Tuesday, June 21, 2005

Quotes of the Week! & My Hometown




Mi ciudad no es la más bonita o la más querida, pero sí la que más cerca de mi corazón está.


-Ni idea de quién es esta frase pero la encontré aquí.


Every person is proud of his home, even if he or she was not born in a big, cosmopolitan city, or if his hometown is nothing more than five old houses with a church in the middle of a park.

Otavalo, my hometown, does not have the history of a long-established city like Paris; however, it has the history of ancestral, fighters Indians, who supported 300 years of Spanish oppression. Otavalo is not the economic capital of the world like New York, but it is the place where different races have their own means of working in order to make a living. Otavalo is a small, beautiful, multicultural, touristy city where there is a diversity of races and lifestyles subsisting together.

Aboriginal Indians have inhabited Otavalo for centuries, and they had their own beliefs, their own gods and their own lifestyles. However, when Spanish people came to discover and colonize America, the races mixed. The Indians and the land lost their virginity.

As a result of this, offspring of Spanish men and Indian women became the largest race and one religion became the most important throughout America. In effect, American natives were no longer the prevailing race, nor were the Spaniards. The new race called “mestizo” was conceived, and the catholic religion established.

Within the colonial period, Otavaloans Indians worked as slaves in the “obrajes”. They were small textile industries owned by Spaniards, who made the Indians work for too many hours.

Indians were not the only slaves at that time; Otavalo also received hundreds and hundreds of Africans who were brought as human chattels. They usually had to do harder work than the Indians for all their lives without getting paid.

Two centuries after the colony, Otavalo is one of the few cities where numerous Indians did not give up their practices and still live and maintain their own costumes, clothing traditions and even their own language. They have kept costumes and traditions such as popular dances in the streets, bringing food to the closest ones who pass away, to the cemetery, and festivities that continue having their aboriginal, colorful meaning. Indians have maintained their own clothing. Men wear “ponchos” and white pants when women wear similar clothes than the ones used by Inca Queens before the colony. Quechua, the Inca language, also has been spoken for centuries in this small touristy town.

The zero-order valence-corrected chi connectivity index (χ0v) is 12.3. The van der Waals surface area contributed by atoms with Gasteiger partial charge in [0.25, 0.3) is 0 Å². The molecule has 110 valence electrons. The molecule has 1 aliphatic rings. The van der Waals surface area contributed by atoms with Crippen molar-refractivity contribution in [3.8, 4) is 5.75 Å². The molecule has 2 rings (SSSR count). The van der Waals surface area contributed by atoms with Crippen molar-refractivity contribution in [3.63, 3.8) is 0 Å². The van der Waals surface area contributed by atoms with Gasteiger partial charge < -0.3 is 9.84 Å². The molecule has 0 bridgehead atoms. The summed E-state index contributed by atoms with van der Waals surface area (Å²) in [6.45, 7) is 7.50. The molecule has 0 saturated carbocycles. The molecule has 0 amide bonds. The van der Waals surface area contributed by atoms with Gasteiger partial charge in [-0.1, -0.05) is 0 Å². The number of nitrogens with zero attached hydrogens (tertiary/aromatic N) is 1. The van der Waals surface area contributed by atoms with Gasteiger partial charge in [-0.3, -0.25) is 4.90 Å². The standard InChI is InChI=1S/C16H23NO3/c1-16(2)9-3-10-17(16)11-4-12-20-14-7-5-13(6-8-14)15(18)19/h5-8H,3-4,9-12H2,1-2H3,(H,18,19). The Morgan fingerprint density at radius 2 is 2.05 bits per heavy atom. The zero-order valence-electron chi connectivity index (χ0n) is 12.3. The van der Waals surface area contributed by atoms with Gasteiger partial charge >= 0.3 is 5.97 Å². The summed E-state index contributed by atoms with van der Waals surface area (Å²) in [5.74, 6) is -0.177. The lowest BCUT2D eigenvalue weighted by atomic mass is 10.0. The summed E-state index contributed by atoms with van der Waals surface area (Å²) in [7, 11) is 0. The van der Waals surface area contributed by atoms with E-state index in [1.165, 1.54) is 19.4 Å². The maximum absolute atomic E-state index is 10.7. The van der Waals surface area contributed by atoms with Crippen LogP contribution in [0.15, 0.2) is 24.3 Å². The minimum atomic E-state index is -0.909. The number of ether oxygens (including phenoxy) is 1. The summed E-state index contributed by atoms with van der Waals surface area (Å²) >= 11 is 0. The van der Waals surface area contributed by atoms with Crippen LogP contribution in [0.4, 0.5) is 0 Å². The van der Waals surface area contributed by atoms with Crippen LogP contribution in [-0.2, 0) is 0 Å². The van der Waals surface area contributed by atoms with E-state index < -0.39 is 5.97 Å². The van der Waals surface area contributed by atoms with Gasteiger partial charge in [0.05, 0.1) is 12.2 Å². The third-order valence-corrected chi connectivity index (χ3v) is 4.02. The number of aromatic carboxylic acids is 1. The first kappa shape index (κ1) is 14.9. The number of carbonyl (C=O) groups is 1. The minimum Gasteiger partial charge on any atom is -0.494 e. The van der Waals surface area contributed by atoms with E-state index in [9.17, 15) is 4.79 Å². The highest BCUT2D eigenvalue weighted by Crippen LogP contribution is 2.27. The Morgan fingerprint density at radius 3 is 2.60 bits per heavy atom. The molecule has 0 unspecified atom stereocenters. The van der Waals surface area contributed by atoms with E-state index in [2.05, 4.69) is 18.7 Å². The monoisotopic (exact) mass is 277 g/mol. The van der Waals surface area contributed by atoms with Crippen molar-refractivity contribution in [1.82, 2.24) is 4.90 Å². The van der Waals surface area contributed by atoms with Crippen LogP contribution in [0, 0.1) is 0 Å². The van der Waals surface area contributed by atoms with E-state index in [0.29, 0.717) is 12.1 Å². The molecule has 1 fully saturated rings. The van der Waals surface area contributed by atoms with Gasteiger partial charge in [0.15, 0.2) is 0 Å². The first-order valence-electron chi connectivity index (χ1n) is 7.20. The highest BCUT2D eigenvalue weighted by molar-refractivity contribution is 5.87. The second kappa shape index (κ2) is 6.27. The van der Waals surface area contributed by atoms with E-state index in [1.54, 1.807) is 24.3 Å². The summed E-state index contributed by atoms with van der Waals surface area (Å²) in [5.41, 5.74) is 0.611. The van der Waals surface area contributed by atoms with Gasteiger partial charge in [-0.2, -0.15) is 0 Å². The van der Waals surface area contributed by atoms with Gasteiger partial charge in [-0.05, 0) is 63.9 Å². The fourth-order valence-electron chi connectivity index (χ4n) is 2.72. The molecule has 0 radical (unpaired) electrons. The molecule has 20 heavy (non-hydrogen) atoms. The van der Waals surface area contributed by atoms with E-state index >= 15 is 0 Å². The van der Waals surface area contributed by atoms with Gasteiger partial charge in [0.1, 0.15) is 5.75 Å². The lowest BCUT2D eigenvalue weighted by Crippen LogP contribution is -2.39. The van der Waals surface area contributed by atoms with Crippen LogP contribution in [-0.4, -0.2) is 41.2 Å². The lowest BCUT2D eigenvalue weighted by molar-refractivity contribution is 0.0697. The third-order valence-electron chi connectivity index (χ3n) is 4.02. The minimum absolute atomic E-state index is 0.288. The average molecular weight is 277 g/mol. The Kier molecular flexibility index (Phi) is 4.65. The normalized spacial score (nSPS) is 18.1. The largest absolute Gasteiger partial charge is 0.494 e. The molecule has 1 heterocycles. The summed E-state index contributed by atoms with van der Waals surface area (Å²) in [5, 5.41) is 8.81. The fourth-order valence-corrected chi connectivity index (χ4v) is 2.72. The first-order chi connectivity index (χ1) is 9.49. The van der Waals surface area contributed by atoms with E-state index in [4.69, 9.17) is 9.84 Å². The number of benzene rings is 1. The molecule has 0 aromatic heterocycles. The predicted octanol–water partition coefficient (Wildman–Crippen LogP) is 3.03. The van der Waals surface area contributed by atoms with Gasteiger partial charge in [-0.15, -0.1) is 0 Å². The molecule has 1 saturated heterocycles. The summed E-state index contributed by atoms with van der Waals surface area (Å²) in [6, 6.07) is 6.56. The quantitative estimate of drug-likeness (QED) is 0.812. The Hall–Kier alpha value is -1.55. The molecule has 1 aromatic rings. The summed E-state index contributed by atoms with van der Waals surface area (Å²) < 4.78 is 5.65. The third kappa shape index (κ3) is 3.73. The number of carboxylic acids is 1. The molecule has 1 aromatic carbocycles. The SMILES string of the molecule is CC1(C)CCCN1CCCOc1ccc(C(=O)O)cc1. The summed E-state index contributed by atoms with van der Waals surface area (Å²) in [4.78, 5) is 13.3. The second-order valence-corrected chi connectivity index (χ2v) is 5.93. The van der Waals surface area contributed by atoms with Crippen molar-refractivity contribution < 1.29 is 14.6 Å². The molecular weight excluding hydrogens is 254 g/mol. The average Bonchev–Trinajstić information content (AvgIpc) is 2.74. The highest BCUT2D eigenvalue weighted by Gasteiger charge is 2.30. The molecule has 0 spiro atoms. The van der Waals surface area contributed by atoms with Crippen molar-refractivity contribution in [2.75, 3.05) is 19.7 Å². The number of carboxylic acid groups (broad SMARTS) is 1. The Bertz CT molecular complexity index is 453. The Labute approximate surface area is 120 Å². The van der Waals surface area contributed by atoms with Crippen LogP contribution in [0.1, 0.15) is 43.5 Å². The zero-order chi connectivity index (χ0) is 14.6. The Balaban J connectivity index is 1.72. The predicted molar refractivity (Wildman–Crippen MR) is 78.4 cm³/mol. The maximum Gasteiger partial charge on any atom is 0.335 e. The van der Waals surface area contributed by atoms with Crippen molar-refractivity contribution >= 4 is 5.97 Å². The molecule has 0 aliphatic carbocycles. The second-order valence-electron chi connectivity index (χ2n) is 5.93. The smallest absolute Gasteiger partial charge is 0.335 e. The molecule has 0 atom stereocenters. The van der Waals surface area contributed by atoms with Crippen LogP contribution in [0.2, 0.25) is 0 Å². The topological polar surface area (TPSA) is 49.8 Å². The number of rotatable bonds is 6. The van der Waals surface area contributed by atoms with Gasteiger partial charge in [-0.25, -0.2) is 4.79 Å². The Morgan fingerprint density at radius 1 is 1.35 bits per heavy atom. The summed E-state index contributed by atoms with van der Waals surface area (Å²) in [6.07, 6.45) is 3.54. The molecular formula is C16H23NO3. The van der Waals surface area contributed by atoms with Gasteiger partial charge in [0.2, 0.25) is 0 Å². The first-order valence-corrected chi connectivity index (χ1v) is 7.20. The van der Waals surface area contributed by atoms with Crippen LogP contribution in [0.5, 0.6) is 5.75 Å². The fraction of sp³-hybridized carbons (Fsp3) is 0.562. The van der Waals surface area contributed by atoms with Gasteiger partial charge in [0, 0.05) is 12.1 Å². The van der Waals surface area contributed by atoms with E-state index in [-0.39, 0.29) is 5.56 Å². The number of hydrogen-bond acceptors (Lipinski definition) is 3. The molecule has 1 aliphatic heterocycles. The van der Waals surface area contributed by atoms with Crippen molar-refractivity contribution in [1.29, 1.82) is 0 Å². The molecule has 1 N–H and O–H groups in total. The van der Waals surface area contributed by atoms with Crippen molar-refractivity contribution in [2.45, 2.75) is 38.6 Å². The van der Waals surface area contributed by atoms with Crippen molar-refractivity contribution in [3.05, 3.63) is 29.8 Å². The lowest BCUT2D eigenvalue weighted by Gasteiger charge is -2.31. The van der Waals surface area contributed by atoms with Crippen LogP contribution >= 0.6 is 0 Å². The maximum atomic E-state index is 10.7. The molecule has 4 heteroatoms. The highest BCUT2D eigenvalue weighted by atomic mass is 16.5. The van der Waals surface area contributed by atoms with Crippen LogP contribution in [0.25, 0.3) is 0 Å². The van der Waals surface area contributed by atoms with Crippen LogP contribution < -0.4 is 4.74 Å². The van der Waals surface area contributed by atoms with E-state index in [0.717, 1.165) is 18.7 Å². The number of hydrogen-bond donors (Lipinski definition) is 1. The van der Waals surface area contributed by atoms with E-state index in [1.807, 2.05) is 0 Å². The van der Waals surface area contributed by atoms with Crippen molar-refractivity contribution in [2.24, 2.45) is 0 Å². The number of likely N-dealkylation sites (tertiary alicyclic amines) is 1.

Black people too have maintained their proper costumes in Otavalo, such as their music and rhythm brought from Africa, their own accent besides other colorful traditions; while mestizos have adopted the Spanish costumes.

The beauty of my city has attracted white people from the U.S. and Europe, and many Asians to live in Otavalo over the years.

It is an important feature to mention that people in Otavalo have their own way to live and get money depending on their races. Indians make manufacture objects, cotton sweaters, ponchos and they export these all over the world. Mestizos are owners of industries, companies, hotels, and food stores, the same as the white people. Asians have many restaurants distributed all over the city, while black people keep doing the hard work, but of course, they are no longer slaves.

I am proud to have been born in Otavalo, a small city where about five or six different races live together. Moreover, each one has its own lifestyle and business, which enriches the diversity in my small touristy city.